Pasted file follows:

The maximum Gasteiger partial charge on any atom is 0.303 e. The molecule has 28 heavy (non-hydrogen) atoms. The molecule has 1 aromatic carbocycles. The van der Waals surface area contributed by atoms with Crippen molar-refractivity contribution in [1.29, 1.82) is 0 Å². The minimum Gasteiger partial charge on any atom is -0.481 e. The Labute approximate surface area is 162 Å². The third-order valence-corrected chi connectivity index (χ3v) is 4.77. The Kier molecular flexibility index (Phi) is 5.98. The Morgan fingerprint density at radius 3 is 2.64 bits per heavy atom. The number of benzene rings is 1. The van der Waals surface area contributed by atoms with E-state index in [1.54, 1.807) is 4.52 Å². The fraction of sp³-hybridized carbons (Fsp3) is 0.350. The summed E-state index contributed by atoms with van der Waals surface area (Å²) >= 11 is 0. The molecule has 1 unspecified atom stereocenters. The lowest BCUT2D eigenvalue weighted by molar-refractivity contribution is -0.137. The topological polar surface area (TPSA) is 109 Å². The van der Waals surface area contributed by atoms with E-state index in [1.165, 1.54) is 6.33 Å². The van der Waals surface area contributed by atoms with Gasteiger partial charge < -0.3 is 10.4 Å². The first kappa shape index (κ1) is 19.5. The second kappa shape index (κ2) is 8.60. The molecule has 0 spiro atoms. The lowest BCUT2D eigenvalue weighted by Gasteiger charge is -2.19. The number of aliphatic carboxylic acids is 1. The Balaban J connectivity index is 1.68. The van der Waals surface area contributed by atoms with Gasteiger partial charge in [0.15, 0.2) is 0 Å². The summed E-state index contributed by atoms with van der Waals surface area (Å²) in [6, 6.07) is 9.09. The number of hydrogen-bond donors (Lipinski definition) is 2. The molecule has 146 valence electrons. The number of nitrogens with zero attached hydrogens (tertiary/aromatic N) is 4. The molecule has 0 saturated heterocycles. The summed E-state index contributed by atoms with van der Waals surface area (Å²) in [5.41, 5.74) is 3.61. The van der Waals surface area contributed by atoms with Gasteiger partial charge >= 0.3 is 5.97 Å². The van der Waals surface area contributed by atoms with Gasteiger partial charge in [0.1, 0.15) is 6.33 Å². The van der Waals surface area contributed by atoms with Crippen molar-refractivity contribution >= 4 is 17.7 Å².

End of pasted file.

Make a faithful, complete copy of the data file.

The maximum Gasteiger partial charge on any atom is 0.303 e. The molecule has 28 heavy (non-hydrogen) atoms. The molecule has 1 aromatic carbocycles. The van der Waals surface area contributed by atoms with Crippen molar-refractivity contribution in [1.29, 1.82) is 0 Å². The minimum Gasteiger partial charge on any atom is -0.481 e. The Labute approximate surface area is 162 Å². The third-order valence-corrected chi connectivity index (χ3v) is 4.77. The Kier molecular flexibility index (Phi) is 5.98. The Morgan fingerprint density at radius 3 is 2.64 bits per heavy atom. The number of benzene rings is 1. The van der Waals surface area contributed by atoms with E-state index in [1.54, 1.807) is 4.52 Å². The fraction of sp³-hybridized carbons (Fsp3) is 0.350. The summed E-state index contributed by atoms with van der Waals surface area (Å²) >= 11 is 0. The molecule has 1 unspecified atom stereocenters. The lowest BCUT2D eigenvalue weighted by molar-refractivity contribution is -0.137. The topological polar surface area (TPSA) is 109 Å². The van der Waals surface area contributed by atoms with E-state index in [1.165, 1.54) is 6.33 Å². The van der Waals surface area contributed by atoms with Gasteiger partial charge < -0.3 is 10.4 Å². The first kappa shape index (κ1) is 19.5. The second kappa shape index (κ2) is 8.60. The molecule has 0 spiro atoms. The lowest BCUT2D eigenvalue weighted by Gasteiger charge is -2.19. The number of aliphatic carboxylic acids is 1. The Balaban J connectivity index is 1.68. The van der Waals surface area contributed by atoms with Gasteiger partial charge in [0.15, 0.2) is 0 Å². The summed E-state index contributed by atoms with van der Waals surface area (Å²) in [6, 6.07) is 9.09. The number of hydrogen-bond donors (Lipinski definition) is 2. The molecule has 146 valence electrons. The number of nitrogens with zero attached hydrogens (tertiary/aromatic N) is 4. The molecule has 0 saturated heterocycles. The summed E-state index contributed by atoms with van der Waals surface area (Å²) in [5.41, 5.74) is 3.61. The van der Waals surface area contributed by atoms with Gasteiger partial charge >= 0.3 is 5.97 Å². The van der Waals surface area contributed by atoms with Gasteiger partial charge in [0.1, 0.15) is 6.33 Å². The van der Waals surface area contributed by atoms with Crippen molar-refractivity contribution >= 4 is 17.7 Å².